Unintended Deployments to PyPI Servers¶
On June 15, 2021 an exploitable vulnerability in the deployment tooling for PyPI was discovered by a PyPI administrator.
This vulnerability allowed for arbitrary code which passed the continuous integration suite to be deployed to the servers that run PyPI without approval or merge to the warehouse codebase.
Two instances of unmerged and unapproved changes being deployed were discovered:
- March 17, 2021 - https://github.com/pypa/warehouse/pull/9245
- June 15, 2021 - https://github.com/pypa/warehouse/pull/9669
In both cases, there was no malicious intent and the changes would later be approved and merged by PyPI administrators.
In review and audit, PyPI administrators were able to confirm that no other actors attempted or succeeded in initiating an unapproved deployment.
The root cause of this vulnerability was misinterpretation of the
event from GitHub. Initially it was thought that the value for
repository->full_name in the payload was the repository from which the commit
under test originated, when in actuality it is the repository in which the
check suite ran.
installation_id = hook.payload['installation']['id'] repository_name = hook.payload['repository']['full_name'] branch_names = [hook.payload['check_suite']['head_branch']] applications = Application.query.filter(and_( Application.auto_deploy_branch.in_(branch_names), Application.github_app_installation_id == installation_id, Application.github_repository == repository_name, )).all()
When filtering the repository name and branch to determine if a deployment was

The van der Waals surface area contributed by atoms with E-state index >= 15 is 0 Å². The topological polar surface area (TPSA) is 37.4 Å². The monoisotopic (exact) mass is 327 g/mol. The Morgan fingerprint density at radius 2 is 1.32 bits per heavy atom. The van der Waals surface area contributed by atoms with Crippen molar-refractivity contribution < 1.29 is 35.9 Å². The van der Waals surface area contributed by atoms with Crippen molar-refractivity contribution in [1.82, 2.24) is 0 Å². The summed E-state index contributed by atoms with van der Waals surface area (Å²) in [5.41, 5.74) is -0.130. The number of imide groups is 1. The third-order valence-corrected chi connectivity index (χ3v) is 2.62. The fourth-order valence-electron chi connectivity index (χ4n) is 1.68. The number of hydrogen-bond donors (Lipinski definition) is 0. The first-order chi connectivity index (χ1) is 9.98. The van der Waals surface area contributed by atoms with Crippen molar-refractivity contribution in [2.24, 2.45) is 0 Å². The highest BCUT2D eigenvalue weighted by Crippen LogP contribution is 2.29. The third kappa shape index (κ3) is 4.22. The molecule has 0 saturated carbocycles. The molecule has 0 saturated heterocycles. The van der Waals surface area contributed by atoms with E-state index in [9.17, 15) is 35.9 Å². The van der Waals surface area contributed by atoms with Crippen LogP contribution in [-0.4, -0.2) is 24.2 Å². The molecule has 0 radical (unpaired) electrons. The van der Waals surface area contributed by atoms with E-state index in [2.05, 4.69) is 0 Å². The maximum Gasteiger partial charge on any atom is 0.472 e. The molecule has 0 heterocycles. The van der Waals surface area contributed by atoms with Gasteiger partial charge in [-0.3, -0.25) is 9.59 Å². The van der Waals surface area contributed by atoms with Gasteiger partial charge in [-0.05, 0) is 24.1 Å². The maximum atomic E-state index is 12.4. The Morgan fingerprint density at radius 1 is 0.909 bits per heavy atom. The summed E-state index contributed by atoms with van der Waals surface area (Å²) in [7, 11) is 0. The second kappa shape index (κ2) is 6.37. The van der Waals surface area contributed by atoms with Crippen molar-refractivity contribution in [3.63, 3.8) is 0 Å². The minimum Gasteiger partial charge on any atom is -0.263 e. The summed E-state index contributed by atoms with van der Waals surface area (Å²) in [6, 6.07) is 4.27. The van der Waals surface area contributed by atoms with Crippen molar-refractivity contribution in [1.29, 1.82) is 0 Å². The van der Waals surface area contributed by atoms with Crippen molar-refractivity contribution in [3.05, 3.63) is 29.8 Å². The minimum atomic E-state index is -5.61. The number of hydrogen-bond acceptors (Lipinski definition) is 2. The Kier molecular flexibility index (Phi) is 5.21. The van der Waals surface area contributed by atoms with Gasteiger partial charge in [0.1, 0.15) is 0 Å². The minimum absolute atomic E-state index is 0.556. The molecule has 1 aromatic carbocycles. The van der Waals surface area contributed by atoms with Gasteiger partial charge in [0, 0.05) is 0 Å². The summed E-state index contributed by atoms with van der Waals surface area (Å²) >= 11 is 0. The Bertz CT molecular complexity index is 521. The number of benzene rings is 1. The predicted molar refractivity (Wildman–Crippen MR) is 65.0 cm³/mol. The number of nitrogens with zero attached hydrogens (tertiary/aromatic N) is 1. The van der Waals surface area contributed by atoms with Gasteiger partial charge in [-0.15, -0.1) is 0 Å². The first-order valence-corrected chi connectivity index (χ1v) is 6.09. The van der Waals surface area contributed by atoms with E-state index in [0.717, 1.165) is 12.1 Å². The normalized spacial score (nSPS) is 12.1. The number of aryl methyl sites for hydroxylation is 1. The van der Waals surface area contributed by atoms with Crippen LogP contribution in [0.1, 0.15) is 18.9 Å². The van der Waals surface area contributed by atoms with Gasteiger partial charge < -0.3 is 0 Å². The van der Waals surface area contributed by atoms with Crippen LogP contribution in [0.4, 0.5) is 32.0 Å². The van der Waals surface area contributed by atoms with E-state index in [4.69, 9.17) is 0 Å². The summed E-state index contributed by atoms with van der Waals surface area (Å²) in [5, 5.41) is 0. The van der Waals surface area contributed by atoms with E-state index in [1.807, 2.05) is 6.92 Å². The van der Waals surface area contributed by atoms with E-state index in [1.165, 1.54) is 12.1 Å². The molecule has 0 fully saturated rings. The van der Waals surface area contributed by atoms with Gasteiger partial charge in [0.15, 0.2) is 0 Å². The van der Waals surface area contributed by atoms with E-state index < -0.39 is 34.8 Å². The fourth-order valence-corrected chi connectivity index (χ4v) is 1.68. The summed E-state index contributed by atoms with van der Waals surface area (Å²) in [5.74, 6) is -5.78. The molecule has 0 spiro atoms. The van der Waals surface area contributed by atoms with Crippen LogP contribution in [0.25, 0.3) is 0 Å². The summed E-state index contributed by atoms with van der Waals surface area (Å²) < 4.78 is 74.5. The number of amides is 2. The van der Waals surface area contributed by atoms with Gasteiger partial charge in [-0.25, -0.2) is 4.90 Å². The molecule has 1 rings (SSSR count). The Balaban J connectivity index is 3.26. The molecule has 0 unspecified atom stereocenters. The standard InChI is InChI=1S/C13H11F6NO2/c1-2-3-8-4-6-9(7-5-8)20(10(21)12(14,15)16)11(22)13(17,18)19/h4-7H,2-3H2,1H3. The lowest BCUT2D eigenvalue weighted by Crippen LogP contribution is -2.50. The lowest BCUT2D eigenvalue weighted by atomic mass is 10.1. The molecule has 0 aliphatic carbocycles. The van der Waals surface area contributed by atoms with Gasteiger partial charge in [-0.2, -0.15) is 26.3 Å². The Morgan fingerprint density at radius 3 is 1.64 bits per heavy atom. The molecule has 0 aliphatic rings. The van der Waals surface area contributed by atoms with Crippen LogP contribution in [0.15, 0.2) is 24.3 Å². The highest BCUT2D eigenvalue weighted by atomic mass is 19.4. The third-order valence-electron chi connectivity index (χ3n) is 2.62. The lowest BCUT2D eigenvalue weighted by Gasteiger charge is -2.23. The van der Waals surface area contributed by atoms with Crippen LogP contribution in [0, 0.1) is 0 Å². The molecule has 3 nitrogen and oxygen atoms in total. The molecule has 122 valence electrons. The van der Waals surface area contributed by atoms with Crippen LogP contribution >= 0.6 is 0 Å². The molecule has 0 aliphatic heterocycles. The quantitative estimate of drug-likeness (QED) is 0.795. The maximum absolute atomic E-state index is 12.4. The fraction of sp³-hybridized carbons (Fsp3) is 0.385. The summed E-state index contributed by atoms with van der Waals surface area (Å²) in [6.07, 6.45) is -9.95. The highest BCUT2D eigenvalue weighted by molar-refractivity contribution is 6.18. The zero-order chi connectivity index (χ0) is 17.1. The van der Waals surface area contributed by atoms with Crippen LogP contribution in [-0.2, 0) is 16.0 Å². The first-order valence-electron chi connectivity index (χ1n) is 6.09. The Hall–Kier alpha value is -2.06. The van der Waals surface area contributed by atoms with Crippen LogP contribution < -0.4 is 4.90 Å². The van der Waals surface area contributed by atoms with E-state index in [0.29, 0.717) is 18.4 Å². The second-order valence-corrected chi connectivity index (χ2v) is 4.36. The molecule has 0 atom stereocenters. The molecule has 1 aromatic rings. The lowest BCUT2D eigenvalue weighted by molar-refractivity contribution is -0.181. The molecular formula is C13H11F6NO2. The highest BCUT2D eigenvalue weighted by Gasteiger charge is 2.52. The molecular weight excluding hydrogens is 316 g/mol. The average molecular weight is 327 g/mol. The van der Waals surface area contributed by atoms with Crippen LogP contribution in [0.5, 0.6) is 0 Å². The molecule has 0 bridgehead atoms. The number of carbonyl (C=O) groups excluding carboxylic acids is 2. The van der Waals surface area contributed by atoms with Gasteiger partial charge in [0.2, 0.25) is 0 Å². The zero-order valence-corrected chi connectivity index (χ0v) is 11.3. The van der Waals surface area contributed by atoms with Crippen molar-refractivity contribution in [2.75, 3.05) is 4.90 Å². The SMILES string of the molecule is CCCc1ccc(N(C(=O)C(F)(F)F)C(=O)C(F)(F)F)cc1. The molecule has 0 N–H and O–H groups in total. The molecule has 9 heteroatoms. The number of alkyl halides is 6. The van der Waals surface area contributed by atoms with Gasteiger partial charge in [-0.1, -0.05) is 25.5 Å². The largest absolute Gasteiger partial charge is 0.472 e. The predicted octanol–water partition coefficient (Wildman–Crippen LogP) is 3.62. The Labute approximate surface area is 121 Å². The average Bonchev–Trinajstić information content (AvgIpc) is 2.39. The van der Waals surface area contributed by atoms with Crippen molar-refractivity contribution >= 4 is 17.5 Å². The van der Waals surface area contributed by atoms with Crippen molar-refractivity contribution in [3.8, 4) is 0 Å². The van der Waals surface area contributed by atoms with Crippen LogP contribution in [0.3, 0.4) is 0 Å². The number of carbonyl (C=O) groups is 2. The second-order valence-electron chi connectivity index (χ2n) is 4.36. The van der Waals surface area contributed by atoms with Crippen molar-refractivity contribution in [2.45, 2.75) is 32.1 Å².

required, as above, this allowed for any Pull Request opened against the
repository originating from any branch called
main to initiate a deploy as
long as the continuous integration run succeeded.
Because the payload of the
check_suite hook does not contain the necessary
information to determine the original repository to which the branch and commit
belong, our deployment tooling began processing
push event is only fired for branches belonging to the repository, but
can be further verified by checking the value of
hook.payload['ref'] to ensure
that it originated from the authentic
push events which could potentially initiate a deployment are marked as such,
in this case that they originate from the specific repository and branch
check_suite events are filtered on wether or a not an associated
push event was marked as deployable.
This was validated via a test Pull Request. No deployment was initiated until after merge.
The deployment tooling for PyPI keeps a full history of all inbound hooks it has received, and the actions taken after processing.
In review, we were able to identify the two unintended deployments using this log and review them. No other instances, malicious or accidental, of this were observed.
- 2020-08-21 Deployment tooling updated to use the
check_suitehook rather than
statushook from GitHub to initiate deploys.
- 2021-03-17 First instance (PR #9245) of unintentional deploy
- 2021-06-15 Second instance (PR #9669) of unintentional deploy
- 2021-06-15 PyPI Administrator alerts team to suspicious deployment notifications on PR #9669
- 2021-06-15 Deployment tooling for PyPI disabled
- 2021-06-15 Fix developed and tested
- 2021-06-15 Deployment tooling for PyPI re-enabled